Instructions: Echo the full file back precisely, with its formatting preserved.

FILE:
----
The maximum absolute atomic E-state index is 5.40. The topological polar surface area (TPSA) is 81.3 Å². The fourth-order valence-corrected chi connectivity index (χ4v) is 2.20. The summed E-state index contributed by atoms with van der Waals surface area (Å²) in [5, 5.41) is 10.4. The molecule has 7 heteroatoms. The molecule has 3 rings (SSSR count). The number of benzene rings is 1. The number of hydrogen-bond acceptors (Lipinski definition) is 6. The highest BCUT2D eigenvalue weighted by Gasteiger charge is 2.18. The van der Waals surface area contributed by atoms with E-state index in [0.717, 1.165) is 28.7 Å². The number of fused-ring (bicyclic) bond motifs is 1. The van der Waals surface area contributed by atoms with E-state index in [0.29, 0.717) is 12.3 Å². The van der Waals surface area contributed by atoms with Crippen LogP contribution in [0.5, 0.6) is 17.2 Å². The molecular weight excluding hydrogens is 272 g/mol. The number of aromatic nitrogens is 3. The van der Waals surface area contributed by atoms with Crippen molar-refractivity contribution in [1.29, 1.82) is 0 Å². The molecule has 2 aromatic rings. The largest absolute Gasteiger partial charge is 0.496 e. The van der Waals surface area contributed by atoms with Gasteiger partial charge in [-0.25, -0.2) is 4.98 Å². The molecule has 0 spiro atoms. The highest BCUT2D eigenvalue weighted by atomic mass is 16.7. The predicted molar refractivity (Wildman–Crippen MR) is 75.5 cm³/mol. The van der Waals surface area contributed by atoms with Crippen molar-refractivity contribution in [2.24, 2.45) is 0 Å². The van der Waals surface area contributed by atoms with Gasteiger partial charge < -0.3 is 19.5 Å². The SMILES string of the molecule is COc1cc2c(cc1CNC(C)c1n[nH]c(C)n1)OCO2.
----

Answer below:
The maximum absolute atomic E-state index is 5.40. The topological polar surface area (TPSA) is 81.3 Å². The fourth-order valence-corrected chi connectivity index (χ4v) is 2.20. The summed E-state index contributed by atoms with van der Waals surface area (Å²) in [5, 5.41) is 10.4. The molecule has 7 heteroatoms. The molecule has 3 rings (SSSR count). The number of benzene rings is 1. The number of hydrogen-bond acceptors (Lipinski definition) is 6. The highest BCUT2D eigenvalue weighted by Gasteiger charge is 2.18. The van der Waals surface area contributed by atoms with E-state index in [0.717, 1.165) is 28.7 Å². The number of fused-ring (bicyclic) bond motifs is 1. The van der Waals surface area contributed by atoms with E-state index in [0.29, 0.717) is 12.3 Å². The van der Waals surface area contributed by atoms with Crippen LogP contribution in [0.5, 0.6) is 17.2 Å². The molecular weight excluding hydrogens is 272 g/mol. The number of aromatic nitrogens is 3. The van der Waals surface area contributed by atoms with Crippen molar-refractivity contribution in [1.29, 1.82) is 0 Å². The molecule has 2 aromatic rings. The largest absolute Gasteiger partial charge is 0.496 e. The van der Waals surface area contributed by atoms with Gasteiger partial charge in [-0.25, -0.2) is 4.98 Å². The molecule has 0 spiro atoms. The highest BCUT2D eigenvalue weighted by atomic mass is 16.7. The predicted molar refractivity (Wildman–Crippen MR) is 75.5 cm³/mol. The van der Waals surface area contributed by atoms with Crippen molar-refractivity contribution in [2.24, 2.45) is 0 Å². The van der Waals surface area contributed by atoms with Gasteiger partial charge < -0.3 is 19.5 Å². The SMILES string of the molecule is COc1cc2c(cc1CNC(C)c1n[nH]c(C)n1)OCO2.